(out of five stars)Director: Joseph KosinskiCast: Tom Cruise, Morgan Freeman, Olga Kurylenko, Andrea Riseborough, Melissa LeoRated: PG-13 for sci-fi action violence, brief strong language and some sensuality/nudityRunning time: 2 hours, 6 minutesMore photos: For more photographs from the film, check out the review on charlestonscene.com.
Science fiction is one film genre that seems to wear its ancestors, the films that inspired it or, less charitably, that it “borrowed” from, with pride.
Thus, “Oblivion” has “scavengers” who dress like Sand People from “Star Wars”; round, red-eyed killer drones from “2001” and “Robocop”; a finale from “Independence Day” and a director from “TRON Legacy.”
And Joseph Kosinski brought his syntheatic tubas score, used in the original “Tron” and in “Inception,” with him.
That doesn’t make “Oblivion” a bad movie, just a familiar one, generic.
Decades from now, we see a depopulated post-apocalyptic Earth, where the moon is but a debris field in the night sky. The humans have fought and won a war against the invading scavengers but lost the planet in the process.
The A-bombs, earthquakes and tsunamis rendered it almost unlivable. And surviving scavengers fight on, interfering with the efforts of those on the gigantic space station, Tet, to drain the seas for fusion energy for the human colony on Jupiter’s moon, Titan.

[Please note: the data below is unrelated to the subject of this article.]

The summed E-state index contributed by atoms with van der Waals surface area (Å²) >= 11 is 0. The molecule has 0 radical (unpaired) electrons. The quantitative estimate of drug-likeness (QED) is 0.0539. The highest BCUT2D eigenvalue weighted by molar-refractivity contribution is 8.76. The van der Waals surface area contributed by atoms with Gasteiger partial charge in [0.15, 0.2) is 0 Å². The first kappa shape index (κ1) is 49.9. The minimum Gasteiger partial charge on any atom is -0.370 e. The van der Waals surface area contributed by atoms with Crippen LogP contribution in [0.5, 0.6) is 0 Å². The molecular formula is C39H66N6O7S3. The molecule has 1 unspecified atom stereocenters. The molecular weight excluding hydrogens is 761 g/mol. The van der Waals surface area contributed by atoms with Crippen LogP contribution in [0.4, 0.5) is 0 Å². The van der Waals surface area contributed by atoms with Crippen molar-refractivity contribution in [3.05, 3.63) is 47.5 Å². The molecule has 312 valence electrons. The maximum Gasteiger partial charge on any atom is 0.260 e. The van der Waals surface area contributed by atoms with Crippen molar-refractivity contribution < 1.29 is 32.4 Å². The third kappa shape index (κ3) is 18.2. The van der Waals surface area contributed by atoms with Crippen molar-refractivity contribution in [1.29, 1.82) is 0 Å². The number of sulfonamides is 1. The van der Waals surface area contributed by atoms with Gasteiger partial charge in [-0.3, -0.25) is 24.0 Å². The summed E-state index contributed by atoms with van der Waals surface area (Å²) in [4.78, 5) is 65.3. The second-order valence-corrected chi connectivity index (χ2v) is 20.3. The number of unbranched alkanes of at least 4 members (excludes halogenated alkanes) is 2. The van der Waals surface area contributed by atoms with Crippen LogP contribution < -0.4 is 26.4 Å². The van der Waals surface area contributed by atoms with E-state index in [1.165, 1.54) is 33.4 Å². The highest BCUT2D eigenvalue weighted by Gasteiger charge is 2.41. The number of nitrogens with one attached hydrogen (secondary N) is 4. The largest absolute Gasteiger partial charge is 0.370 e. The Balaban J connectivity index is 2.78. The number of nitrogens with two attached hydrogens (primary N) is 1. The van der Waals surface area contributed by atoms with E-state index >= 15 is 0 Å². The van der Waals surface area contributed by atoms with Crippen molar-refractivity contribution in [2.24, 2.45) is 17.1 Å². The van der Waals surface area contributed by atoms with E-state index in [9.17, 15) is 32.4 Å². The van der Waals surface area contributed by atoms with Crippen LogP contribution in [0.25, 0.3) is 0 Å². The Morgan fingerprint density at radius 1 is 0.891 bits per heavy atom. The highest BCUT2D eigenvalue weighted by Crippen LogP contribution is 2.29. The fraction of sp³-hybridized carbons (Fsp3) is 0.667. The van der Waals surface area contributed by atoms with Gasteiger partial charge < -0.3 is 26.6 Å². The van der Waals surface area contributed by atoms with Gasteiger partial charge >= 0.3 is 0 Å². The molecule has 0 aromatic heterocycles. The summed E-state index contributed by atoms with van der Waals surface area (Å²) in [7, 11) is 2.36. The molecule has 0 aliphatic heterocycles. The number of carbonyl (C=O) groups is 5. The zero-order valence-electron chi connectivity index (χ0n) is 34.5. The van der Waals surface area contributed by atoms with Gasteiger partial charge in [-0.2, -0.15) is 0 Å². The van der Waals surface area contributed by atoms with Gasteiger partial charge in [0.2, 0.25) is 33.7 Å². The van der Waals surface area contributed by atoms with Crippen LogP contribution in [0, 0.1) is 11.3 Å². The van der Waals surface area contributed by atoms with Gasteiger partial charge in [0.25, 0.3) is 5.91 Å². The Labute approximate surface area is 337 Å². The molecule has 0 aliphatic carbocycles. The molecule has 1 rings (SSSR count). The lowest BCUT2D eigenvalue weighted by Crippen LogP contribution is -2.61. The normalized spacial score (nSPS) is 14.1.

Jack Harper (Tom Cruise) is one of “the mop-up crew” who keeps the drones that protect the ocean reactors running on this drying planet, drones the scavengers keep shooting down. He’s got a partner, Victoria (Andrea Riseborough), who monitors his work from the control tower they live in, and a smiling, drawling no-nonsense “Mission Control” boss (a disembodied Melissa Leo) up on Tet.
Jack has dreams of a woman he can’t quite place, is prone to insubordination and reveries when he stumbles across the ruins of the stadium where the last Super Bowl was played.
Tumbling into the buried remains of a great library, he picks up a book, Lord Macaulay’s heroic poems about Rome. Perhaps Jack is remembering his “Top Gun” past. He sneaks off to his cabin in a forested corner of the planet, listening to Led Zeppelin and fantasizing a life there. If only Victoria would go rogue and visit the surface with him.
And that’s when a space ship crashes and the woman he rescues (Olga Kurylenko) turns out to be the woman from his dreams. Whatever made sense about his world, his past and his mission goes right out the window.
Cruise is more effective than empathetic in the lead role, Kurylenko is still a pretty screen presence, and the humorless Kosinski is still a filmmaker who could use a vigorous edit in the script stage.